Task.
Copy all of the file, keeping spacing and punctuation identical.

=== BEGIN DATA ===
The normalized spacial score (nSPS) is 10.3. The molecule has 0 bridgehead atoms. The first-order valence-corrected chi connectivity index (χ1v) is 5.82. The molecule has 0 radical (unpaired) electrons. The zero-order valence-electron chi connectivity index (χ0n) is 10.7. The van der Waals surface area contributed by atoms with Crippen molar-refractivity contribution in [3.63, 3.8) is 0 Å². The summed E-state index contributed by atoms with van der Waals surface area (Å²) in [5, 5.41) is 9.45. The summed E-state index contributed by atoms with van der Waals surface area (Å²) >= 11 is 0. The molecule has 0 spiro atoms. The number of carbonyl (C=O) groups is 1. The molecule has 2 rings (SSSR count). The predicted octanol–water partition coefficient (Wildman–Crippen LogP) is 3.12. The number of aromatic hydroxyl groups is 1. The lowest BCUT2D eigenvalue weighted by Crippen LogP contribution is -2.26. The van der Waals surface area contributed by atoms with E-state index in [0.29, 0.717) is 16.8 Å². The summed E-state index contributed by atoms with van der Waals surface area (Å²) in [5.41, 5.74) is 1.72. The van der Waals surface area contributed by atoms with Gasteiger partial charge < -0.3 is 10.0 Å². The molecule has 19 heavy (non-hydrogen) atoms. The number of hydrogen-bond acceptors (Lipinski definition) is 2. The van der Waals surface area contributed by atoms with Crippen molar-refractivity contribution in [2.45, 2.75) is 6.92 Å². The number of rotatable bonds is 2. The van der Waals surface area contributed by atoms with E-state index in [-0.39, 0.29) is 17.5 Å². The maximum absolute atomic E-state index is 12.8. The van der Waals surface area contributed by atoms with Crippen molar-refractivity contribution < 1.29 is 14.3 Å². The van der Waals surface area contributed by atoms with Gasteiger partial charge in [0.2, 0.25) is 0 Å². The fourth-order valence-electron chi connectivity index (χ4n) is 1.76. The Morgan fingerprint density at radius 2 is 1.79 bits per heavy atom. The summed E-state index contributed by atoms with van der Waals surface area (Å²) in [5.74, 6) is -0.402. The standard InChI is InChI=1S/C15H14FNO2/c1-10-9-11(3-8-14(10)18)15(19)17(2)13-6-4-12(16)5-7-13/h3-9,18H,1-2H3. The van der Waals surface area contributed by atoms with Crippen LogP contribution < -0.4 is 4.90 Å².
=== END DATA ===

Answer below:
The normalized spacial score (nSPS) is 10.3. The molecule has 0 bridgehead atoms. The first-order valence-corrected chi connectivity index (χ1v) is 5.82. The molecule has 0 radical (unpaired) electrons. The zero-order valence-electron chi connectivity index (χ0n) is 10.7. The van der Waals surface area contributed by atoms with Crippen molar-refractivity contribution in [3.63, 3.8) is 0 Å². The summed E-state index contributed by atoms with van der Waals surface area (Å²) in [5, 5.41) is 9.45. The summed E-state index contributed by atoms with van der Waals surface area (Å²) >= 11 is 0. The molecule has 0 spiro atoms. The number of carbonyl (C=O) groups is 1. The molecule has 2 rings (SSSR count). The predicted octanol–water partition coefficient (Wildman–Crippen LogP) is 3.12. The number of aromatic hydroxyl groups is 1. The lowest BCUT2D eigenvalue weighted by Crippen LogP contribution is -2.26. The van der Waals surface area contributed by atoms with E-state index in [0.29, 0.717) is 16.8 Å². The summed E-state index contributed by atoms with van der Waals surface area (Å²) in [5.41, 5.74) is 1.72. The van der Waals surface area contributed by atoms with Gasteiger partial charge < -0.3 is 10.0 Å². The molecule has 19 heavy (non-hydrogen) atoms. The number of hydrogen-bond acceptors (Lipinski definition) is 2. The van der Waals surface area contributed by atoms with Crippen molar-refractivity contribution in [2.45, 2.75) is 6.92 Å². The number of rotatable bonds is 2. The van der Waals surface area contributed by atoms with E-state index in [-0.39, 0.29) is 17.5 Å². The maximum absolute atomic E-state index is 12.8. The van der Waals surface area contributed by atoms with Crippen molar-refractivity contribution < 1.29 is 14.3 Å². The van der Waals surface area contributed by atoms with Gasteiger partial charge in [0.2, 0.25) is 0 Å². The fourth-order valence-electron chi connectivity index (χ4n) is 1.76. The Morgan fingerprint density at radius 2 is 1.79 bits per heavy atom. The summed E-state index contributed by atoms with van der Waals surface area (Å²) in [5.74, 6) is -0.402. The standard InChI is InChI=1S/C15H14FNO2/c1-10-9-11(3-8-14(10)18)15(19)17(2)13-6-4-12(16)5-7-13/h3-9,18H,1-2H3. The van der Waals surface area contributed by atoms with Crippen LogP contribution < -0.4 is 4.90 Å².